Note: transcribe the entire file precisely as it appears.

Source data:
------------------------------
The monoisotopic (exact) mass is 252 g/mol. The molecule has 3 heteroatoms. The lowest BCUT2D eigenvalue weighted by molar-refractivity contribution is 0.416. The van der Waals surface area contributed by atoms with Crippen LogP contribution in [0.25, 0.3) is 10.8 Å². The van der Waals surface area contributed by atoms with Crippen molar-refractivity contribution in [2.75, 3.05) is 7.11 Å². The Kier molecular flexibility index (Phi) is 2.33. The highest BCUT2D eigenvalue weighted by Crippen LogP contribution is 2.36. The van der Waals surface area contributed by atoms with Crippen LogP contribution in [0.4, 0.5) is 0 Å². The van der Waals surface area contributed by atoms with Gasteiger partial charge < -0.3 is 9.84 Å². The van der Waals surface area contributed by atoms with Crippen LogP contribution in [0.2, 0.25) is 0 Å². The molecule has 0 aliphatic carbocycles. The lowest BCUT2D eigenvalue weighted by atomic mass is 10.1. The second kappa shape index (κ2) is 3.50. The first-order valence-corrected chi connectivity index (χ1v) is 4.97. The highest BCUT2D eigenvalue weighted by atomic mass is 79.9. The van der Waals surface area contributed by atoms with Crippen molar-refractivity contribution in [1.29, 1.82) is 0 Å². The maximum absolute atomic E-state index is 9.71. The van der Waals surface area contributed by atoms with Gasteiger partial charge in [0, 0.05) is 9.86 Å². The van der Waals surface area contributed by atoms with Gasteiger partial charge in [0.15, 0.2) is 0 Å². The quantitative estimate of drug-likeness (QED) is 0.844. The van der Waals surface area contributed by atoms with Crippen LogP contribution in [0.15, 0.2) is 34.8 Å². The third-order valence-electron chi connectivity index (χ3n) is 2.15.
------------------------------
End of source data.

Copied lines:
The monoisotopic (exact) mass is 252 g/mol. The molecule has 3 heteroatoms. The lowest BCUT2D eigenvalue weighted by molar-refractivity contribution is 0.416. The van der Waals surface area contributed by atoms with Crippen LogP contribution in [0.25, 0.3) is 10.8 Å². The van der Waals surface area contributed by atoms with Crippen molar-refractivity contribution in [2.75, 3.05) is 7.11 Å². The Kier molecular flexibility index (Phi) is 2.33. The highest BCUT2D eigenvalue weighted by Crippen LogP contribution is 2.36. The van der Waals surface area contributed by atoms with Crippen LogP contribution in [0.4, 0.5) is 0 Å². The van der Waals surface area contributed by atoms with Gasteiger partial charge < -0.3 is 9.84 Å². The van der Waals surface area contributed by atoms with Crippen LogP contribution in [0.2, 0.25) is 0 Å². The molecule has 0 aliphatic carbocycles. The lowest BCUT2D eigenvalue weighted by atomic mass is 10.1. The second kappa shape index (κ2) is 3.50. The first-order valence-corrected chi connectivity index (χ1v) is 4.97. The highest BCUT2D eigenvalue weighted by atomic mass is 79.9. The van der Waals surface area contributed by atoms with Crippen molar-refractivity contribution in [1.29, 1.82) is 0 Å². The maximum absolute atomic E-state index is 9.71. The van der Waals surface area contributed by atoms with Gasteiger partial charge in [0, 0.05) is 9.86 Å². The van der Waals surface area contributed by atoms with Gasteiger partial charge in [0.15, 0.2) is 0 Å². The quantitative estimate of drug-likeness (QED) is 0.844. The van der Waals surface area contributed by atoms with Crippen LogP contribution in [0.15, 0.2) is 34.8 Å². The third-order valence-electron chi connectivity index (χ3n) is 2.15.